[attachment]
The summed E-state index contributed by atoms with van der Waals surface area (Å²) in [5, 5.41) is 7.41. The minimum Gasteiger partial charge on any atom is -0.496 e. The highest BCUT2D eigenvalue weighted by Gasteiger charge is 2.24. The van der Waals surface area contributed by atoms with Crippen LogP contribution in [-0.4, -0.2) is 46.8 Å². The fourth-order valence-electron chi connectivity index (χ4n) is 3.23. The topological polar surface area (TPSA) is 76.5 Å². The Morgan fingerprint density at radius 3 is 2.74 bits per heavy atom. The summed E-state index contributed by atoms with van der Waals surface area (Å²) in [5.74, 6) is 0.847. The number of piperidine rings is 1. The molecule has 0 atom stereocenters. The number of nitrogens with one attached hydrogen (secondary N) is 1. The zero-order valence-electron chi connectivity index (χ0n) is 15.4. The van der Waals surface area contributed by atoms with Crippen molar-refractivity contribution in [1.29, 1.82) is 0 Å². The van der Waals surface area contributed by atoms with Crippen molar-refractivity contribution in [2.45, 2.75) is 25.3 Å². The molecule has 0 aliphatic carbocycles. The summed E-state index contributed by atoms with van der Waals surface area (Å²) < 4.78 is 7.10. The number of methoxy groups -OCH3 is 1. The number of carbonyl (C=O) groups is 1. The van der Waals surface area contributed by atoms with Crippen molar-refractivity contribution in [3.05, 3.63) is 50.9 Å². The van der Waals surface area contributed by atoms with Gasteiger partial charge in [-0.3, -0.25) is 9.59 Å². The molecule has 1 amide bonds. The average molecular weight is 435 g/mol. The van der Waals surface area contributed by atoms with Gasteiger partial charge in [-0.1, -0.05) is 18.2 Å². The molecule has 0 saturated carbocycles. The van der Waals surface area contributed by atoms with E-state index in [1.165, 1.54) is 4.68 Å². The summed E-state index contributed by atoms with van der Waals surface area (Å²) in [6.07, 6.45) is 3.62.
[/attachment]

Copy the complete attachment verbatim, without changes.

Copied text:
The summed E-state index contributed by atoms with van der Waals surface area (Å²) in [5, 5.41) is 7.41. The minimum Gasteiger partial charge on any atom is -0.496 e. The highest BCUT2D eigenvalue weighted by Gasteiger charge is 2.24. The van der Waals surface area contributed by atoms with Crippen LogP contribution in [-0.4, -0.2) is 46.8 Å². The fourth-order valence-electron chi connectivity index (χ4n) is 3.23. The topological polar surface area (TPSA) is 76.5 Å². The Morgan fingerprint density at radius 3 is 2.74 bits per heavy atom. The summed E-state index contributed by atoms with van der Waals surface area (Å²) in [5.74, 6) is 0.847. The number of piperidine rings is 1. The molecule has 0 atom stereocenters. The number of nitrogens with one attached hydrogen (secondary N) is 1. The zero-order valence-electron chi connectivity index (χ0n) is 15.4. The van der Waals surface area contributed by atoms with Crippen molar-refractivity contribution in [1.29, 1.82) is 0 Å². The van der Waals surface area contributed by atoms with Crippen molar-refractivity contribution in [2.45, 2.75) is 25.3 Å². The molecule has 0 aliphatic carbocycles. The summed E-state index contributed by atoms with van der Waals surface area (Å²) < 4.78 is 7.10. The number of methoxy groups -OCH3 is 1. The number of carbonyl (C=O) groups is 1. The van der Waals surface area contributed by atoms with Crippen molar-refractivity contribution in [3.05, 3.63) is 50.9 Å². The van der Waals surface area contributed by atoms with Gasteiger partial charge in [-0.3, -0.25) is 9.59 Å². The molecule has 1 amide bonds. The average molecular weight is 435 g/mol. The van der Waals surface area contributed by atoms with Gasteiger partial charge in [-0.1, -0.05) is 18.2 Å². The molecule has 0 saturated carbocycles. The van der Waals surface area contributed by atoms with E-state index in [1.165, 1.54) is 4.68 Å². The summed E-state index contributed by atoms with van der Waals surface area (Å²) in [6.07, 6.45) is 3.62.